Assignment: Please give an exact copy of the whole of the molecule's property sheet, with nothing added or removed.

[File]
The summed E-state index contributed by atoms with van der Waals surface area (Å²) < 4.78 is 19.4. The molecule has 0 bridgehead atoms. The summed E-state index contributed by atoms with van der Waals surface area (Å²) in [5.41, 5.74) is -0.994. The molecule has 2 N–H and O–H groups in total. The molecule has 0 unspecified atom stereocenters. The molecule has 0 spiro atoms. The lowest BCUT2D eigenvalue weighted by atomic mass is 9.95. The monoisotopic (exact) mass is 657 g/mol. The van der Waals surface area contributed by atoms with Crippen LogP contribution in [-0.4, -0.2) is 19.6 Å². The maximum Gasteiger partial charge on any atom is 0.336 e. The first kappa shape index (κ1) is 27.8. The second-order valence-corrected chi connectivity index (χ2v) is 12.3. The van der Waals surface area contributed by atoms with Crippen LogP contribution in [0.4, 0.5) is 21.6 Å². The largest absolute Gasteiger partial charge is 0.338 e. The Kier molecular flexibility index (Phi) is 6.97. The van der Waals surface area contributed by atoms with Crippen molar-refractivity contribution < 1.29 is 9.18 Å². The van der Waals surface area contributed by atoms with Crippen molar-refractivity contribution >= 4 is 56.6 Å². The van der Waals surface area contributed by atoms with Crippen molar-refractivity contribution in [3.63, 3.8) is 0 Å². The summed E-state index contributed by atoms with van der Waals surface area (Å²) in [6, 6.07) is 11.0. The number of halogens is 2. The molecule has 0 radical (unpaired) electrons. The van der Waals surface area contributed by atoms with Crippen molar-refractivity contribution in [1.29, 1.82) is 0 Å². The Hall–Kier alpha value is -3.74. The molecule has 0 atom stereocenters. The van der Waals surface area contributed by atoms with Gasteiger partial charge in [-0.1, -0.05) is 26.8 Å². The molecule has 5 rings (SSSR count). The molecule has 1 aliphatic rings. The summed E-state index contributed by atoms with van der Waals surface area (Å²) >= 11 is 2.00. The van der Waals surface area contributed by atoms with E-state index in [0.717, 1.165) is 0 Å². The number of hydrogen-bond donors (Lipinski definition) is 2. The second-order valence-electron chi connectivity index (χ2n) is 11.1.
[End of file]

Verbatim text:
The summed E-state index contributed by atoms with van der Waals surface area (Å²) < 4.78 is 19.4. The molecule has 0 bridgehead atoms. The summed E-state index contributed by atoms with van der Waals surface area (Å²) in [5.41, 5.74) is -0.994. The molecule has 2 N–H and O–H groups in total. The molecule has 0 unspecified atom stereocenters. The molecule has 0 spiro atoms. The lowest BCUT2D eigenvalue weighted by atomic mass is 9.95. The monoisotopic (exact) mass is 657 g/mol. The van der Waals surface area contributed by atoms with Crippen LogP contribution in [-0.4, -0.2) is 19.6 Å². The maximum Gasteiger partial charge on any atom is 0.336 e. The first kappa shape index (κ1) is 27.8. The second-order valence-corrected chi connectivity index (χ2v) is 12.3. The van der Waals surface area contributed by atoms with Crippen LogP contribution in [0.4, 0.5) is 21.6 Å². The largest absolute Gasteiger partial charge is 0.338 e. The Kier molecular flexibility index (Phi) is 6.97. The van der Waals surface area contributed by atoms with Crippen molar-refractivity contribution < 1.29 is 9.18 Å². The van der Waals surface area contributed by atoms with Crippen molar-refractivity contribution >= 4 is 56.6 Å². The van der Waals surface area contributed by atoms with Crippen molar-refractivity contribution in [3.63, 3.8) is 0 Å². The summed E-state index contributed by atoms with van der Waals surface area (Å²) in [6, 6.07) is 11.0. The number of halogens is 2. The molecule has 0 radical (unpaired) electrons. The van der Waals surface area contributed by atoms with Crippen molar-refractivity contribution in [1.29, 1.82) is 0 Å². The Hall–Kier alpha value is -3.74. The molecule has 0 atom stereocenters. The van der Waals surface area contributed by atoms with Gasteiger partial charge in [-0.1, -0.05) is 26.8 Å². The molecule has 5 rings (SSSR count). The molecule has 1 aliphatic rings. The summed E-state index contributed by atoms with van der Waals surface area (Å²) >= 11 is 2.00. The van der Waals surface area contributed by atoms with E-state index in [0.717, 1.165) is 0 Å². The number of hydrogen-bond donors (Lipinski definition) is 2. The second-order valence-electron chi connectivity index (χ2n) is 11.1.